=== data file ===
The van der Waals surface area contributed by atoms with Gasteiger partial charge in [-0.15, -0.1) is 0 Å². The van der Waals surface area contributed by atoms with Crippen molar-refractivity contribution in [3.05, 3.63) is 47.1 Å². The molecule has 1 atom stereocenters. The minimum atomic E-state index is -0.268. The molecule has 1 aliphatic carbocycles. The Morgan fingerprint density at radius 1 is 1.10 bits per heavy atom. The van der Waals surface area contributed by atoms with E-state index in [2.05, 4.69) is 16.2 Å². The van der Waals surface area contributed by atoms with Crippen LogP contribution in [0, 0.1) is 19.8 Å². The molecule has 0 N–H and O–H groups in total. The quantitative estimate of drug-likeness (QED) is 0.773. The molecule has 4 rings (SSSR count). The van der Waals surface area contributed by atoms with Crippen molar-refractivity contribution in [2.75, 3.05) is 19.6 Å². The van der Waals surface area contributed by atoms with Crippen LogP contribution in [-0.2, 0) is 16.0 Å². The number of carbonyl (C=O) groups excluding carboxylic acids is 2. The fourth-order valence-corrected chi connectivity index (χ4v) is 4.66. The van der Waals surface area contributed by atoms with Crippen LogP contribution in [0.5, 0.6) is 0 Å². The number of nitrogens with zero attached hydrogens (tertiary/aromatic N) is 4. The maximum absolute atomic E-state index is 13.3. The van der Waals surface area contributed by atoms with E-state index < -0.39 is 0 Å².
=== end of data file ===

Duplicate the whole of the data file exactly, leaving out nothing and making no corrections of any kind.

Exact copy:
The van der Waals surface area contributed by atoms with Gasteiger partial charge in [-0.15, -0.1) is 0 Å². The van der Waals surface area contributed by atoms with Crippen molar-refractivity contribution in [3.05, 3.63) is 47.1 Å². The molecule has 1 atom stereocenters. The minimum atomic E-state index is -0.268. The molecule has 1 aliphatic carbocycles. The Morgan fingerprint density at radius 1 is 1.10 bits per heavy atom. The van der Waals surface area contributed by atoms with E-state index in [2.05, 4.69) is 16.2 Å². The van der Waals surface area contributed by atoms with Crippen LogP contribution in [0, 0.1) is 19.8 Å². The molecule has 0 N–H and O–H groups in total. The quantitative estimate of drug-likeness (QED) is 0.773. The molecule has 4 rings (SSSR count). The van der Waals surface area contributed by atoms with Crippen molar-refractivity contribution in [2.75, 3.05) is 19.6 Å². The van der Waals surface area contributed by atoms with Crippen LogP contribution in [-0.2, 0) is 16.0 Å². The number of carbonyl (C=O) groups excluding carboxylic acids is 2. The fourth-order valence-corrected chi connectivity index (χ4v) is 4.66. The van der Waals surface area contributed by atoms with Crippen LogP contribution in [0.5, 0.6) is 0 Å². The number of nitrogens with zero attached hydrogens (tertiary/aromatic N) is 4. The maximum absolute atomic E-state index is 13.3. The van der Waals surface area contributed by atoms with E-state index < -0.39 is 0 Å².